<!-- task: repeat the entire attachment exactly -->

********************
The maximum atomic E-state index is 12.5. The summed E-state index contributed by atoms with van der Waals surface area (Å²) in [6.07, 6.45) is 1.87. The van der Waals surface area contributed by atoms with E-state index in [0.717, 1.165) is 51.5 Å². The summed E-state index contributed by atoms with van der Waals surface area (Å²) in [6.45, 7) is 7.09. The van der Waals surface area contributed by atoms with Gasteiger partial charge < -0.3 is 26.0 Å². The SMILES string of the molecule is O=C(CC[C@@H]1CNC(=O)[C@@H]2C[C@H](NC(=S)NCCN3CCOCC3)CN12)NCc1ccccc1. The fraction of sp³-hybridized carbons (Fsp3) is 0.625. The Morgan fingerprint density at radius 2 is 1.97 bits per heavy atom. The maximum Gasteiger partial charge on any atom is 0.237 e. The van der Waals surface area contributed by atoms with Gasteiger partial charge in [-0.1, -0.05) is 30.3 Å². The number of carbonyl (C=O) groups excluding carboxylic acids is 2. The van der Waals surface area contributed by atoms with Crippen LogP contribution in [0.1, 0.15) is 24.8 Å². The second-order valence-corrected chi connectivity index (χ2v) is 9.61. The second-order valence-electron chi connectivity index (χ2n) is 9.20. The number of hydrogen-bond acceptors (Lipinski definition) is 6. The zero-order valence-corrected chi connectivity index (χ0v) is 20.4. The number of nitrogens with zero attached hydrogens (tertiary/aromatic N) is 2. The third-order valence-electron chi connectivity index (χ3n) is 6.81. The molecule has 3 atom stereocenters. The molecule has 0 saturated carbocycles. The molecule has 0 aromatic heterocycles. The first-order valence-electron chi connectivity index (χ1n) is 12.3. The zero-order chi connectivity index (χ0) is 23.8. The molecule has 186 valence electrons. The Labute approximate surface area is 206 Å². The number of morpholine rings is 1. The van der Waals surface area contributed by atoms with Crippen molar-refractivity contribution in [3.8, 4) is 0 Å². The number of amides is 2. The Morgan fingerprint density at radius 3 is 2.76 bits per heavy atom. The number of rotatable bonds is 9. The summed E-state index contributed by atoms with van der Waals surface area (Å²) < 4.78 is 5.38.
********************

The maximum atomic E-state index is 12.5. The summed E-state index contributed by atoms with van der Waals surface area (Å²) in [6.07, 6.45) is 1.87. The van der Waals surface area contributed by atoms with E-state index in [0.717, 1.165) is 51.5 Å². The summed E-state index contributed by atoms with van der Waals surface area (Å²) in [6.45, 7) is 7.09. The van der Waals surface area contributed by atoms with Gasteiger partial charge < -0.3 is 26.0 Å². The SMILES string of the molecule is O=C(CC[C@@H]1CNC(=O)[C@@H]2C[C@H](NC(=S)NCCN3CCOCC3)CN12)NCc1ccccc1. The fraction of sp³-hybridized carbons (Fsp3) is 0.625. The Morgan fingerprint density at radius 2 is 1.97 bits per heavy atom. The maximum Gasteiger partial charge on any atom is 0.237 e. The van der Waals surface area contributed by atoms with Gasteiger partial charge in [-0.1, -0.05) is 30.3 Å². The number of carbonyl (C=O) groups excluding carboxylic acids is 2. The van der Waals surface area contributed by atoms with Crippen LogP contribution in [0.1, 0.15) is 24.8 Å². The second-order valence-corrected chi connectivity index (χ2v) is 9.61. The second-order valence-electron chi connectivity index (χ2n) is 9.20. The number of hydrogen-bond acceptors (Lipinski definition) is 6. The zero-order valence-corrected chi connectivity index (χ0v) is 20.4. The number of nitrogens with zero attached hydrogens (tertiary/aromatic N) is 2. The third-order valence-electron chi connectivity index (χ3n) is 6.81. The molecule has 3 atom stereocenters. The molecule has 0 saturated carbocycles. The molecule has 0 aromatic heterocycles. The first-order valence-electron chi connectivity index (χ1n) is 12.3. The zero-order chi connectivity index (χ0) is 23.8. The molecule has 186 valence electrons. The Labute approximate surface area is 206 Å². The number of morpholine rings is 1. The van der Waals surface area contributed by atoms with Crippen molar-refractivity contribution in [3.8, 4) is 0 Å². The number of amides is 2. The Morgan fingerprint density at radius 3 is 2.76 bits per heavy atom. The number of rotatable bonds is 9. The summed E-state index contributed by atoms with van der Waals surface area (Å²) < 4.78 is 5.38.